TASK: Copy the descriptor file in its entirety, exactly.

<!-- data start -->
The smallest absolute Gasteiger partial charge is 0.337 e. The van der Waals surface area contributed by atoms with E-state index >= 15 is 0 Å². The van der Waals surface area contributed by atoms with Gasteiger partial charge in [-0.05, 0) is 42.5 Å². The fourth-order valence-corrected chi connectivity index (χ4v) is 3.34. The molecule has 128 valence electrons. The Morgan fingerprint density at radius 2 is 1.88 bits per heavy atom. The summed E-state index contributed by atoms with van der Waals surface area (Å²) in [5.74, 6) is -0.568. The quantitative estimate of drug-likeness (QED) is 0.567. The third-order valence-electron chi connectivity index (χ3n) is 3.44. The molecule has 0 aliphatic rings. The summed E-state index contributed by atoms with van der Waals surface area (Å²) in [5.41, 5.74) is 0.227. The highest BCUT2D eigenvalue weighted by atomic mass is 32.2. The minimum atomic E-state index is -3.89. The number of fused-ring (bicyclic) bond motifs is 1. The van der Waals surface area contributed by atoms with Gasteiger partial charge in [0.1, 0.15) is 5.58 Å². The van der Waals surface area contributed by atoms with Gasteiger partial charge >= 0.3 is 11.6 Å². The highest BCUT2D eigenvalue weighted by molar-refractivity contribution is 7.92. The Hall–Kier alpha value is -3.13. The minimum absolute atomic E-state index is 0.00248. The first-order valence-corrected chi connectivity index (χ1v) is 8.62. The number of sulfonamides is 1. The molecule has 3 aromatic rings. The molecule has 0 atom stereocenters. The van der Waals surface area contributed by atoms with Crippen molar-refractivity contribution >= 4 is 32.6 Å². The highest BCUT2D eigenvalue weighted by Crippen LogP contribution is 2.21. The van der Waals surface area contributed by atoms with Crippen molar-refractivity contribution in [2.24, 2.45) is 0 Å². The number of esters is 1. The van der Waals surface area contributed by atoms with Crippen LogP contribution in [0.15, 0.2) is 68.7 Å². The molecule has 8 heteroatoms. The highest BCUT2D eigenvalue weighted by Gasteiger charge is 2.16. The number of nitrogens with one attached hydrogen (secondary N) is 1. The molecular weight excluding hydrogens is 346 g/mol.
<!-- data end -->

The smallest absolute Gasteiger partial charge is 0.337 e. The van der Waals surface area contributed by atoms with E-state index >= 15 is 0 Å². The van der Waals surface area contributed by atoms with Gasteiger partial charge in [-0.05, 0) is 42.5 Å². The fourth-order valence-corrected chi connectivity index (χ4v) is 3.34. The molecule has 128 valence electrons. The Morgan fingerprint density at radius 2 is 1.88 bits per heavy atom. The summed E-state index contributed by atoms with van der Waals surface area (Å²) in [5.74, 6) is -0.568. The quantitative estimate of drug-likeness (QED) is 0.567. The third-order valence-electron chi connectivity index (χ3n) is 3.44. The molecule has 0 aliphatic rings. The summed E-state index contributed by atoms with van der Waals surface area (Å²) in [5.41, 5.74) is 0.227. The highest BCUT2D eigenvalue weighted by atomic mass is 32.2. The minimum atomic E-state index is -3.89. The number of fused-ring (bicyclic) bond motifs is 1. The van der Waals surface area contributed by atoms with Gasteiger partial charge in [0.1, 0.15) is 5.58 Å². The van der Waals surface area contributed by atoms with Gasteiger partial charge >= 0.3 is 11.6 Å². The highest BCUT2D eigenvalue weighted by molar-refractivity contribution is 7.92. The Hall–Kier alpha value is -3.13. The minimum absolute atomic E-state index is 0.00248. The first-order valence-corrected chi connectivity index (χ1v) is 8.62. The number of sulfonamides is 1. The molecule has 3 aromatic rings. The molecule has 0 atom stereocenters. The van der Waals surface area contributed by atoms with Crippen molar-refractivity contribution >= 4 is 32.6 Å². The highest BCUT2D eigenvalue weighted by Crippen LogP contribution is 2.21. The van der Waals surface area contributed by atoms with Crippen molar-refractivity contribution in [2.24, 2.45) is 0 Å². The number of esters is 1. The van der Waals surface area contributed by atoms with Crippen LogP contribution in [0.15, 0.2) is 68.7 Å². The molecule has 8 heteroatoms. The highest BCUT2D eigenvalue weighted by Gasteiger charge is 2.16. The number of nitrogens with one attached hydrogen (secondary N) is 1. The molecular weight excluding hydrogens is 346 g/mol.